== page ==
A conversation with my eldest child the other day. Not as good as hearing it, but still amusing. I have spent the last couple of years really trying to coach her development of logic and problem solving. I suppose this would require her to really listen, however.
Daughter: Can I ride to the bus stop?
Me: No, honey. That would require crossing the street and we need to work on bike safety first. No street! Today, you may ride your bike on the sidewalk around the block.
Daughter: But (insert friend’s name) is riding to the bus stop and back. Can I ride to the bus stop?
Me: No, you may not cross the street. You may not ride to the bus stop. You can, however ride around the block.
Daughter: Can I just ride here? (Child points to street.)
Me: No, honey. What did I just say?
Daughter: You said I could ride around the block.
Me: On the sidewalk. (I gesture, making a square shape to show that a block has four sides.)
Daughter: Yeah, on the sidewalk. Around the block. Ok, Mom! (Child scampers off with bike and returns fifteen minutes later.)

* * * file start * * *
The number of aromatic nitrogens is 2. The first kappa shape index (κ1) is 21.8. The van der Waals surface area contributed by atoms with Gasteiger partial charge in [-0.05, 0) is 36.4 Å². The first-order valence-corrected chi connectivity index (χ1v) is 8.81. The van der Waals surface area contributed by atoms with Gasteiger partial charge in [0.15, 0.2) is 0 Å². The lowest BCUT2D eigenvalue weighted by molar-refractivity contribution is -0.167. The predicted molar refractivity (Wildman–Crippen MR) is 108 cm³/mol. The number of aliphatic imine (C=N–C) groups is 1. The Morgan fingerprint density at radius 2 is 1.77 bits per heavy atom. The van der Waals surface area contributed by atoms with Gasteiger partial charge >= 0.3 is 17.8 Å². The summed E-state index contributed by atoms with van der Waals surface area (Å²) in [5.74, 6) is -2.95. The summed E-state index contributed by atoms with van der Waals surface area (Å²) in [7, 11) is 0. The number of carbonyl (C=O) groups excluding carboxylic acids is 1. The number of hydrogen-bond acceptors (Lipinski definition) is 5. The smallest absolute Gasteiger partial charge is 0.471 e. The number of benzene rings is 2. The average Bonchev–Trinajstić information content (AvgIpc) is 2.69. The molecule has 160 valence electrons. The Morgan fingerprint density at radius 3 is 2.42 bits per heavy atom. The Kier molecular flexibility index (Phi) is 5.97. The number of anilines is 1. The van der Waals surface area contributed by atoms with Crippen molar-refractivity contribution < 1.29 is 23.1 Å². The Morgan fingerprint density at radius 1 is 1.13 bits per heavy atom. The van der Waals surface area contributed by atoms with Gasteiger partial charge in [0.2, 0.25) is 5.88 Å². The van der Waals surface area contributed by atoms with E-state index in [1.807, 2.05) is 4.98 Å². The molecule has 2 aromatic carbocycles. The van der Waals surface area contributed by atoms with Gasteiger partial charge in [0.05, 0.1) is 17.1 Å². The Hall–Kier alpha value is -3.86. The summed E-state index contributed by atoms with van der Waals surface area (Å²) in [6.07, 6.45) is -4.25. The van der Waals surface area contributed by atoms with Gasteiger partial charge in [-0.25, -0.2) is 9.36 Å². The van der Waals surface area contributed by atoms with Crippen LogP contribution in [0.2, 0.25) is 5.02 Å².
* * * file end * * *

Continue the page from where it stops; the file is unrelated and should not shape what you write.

Daughter: Mom, can I ride to the laundromat?
Me: Well, what are the rules?
Daughter: The laundromat. I want to ride to the laundromat.
Me: I hear that, but what did I say earlier?
Daughter: Don’t cross the street.
Me: Good. I’m just trying to help you develop logic here, Chicken Little. So where is the laundromat?
Daughter: Around the corner.
Me: Good. Is it across the street?
Me: Good. Is it on this block?
Daughter: Yeah, but it’s around the corner. Is it okay to ride there?
Me: Child, what did I say? Did I say you can ride around the block, which would mean that you would be passing the laundromat? (Note, she would have ridden past the laundromat already on previous runs around the block.)
Daughter: Yeah, yes. Yes, you did. Can I go?
Me: Yes, you can ride AROUND the block. You may ride TO the laundromat. You may NOT go in there to play. It is not a play house.
Daughter: Ok! Can I ride across the street?
Conversations like these are exhausting. This is why most of the time, when asked for permission and why something is so, I lay down the rule followed with a blanket, “Because I said so.” It does not teach if-then logic, but it does save time. Maybe one day, my daughter will catch on a little faster. In the meantime, patience. Lots and lots of patience.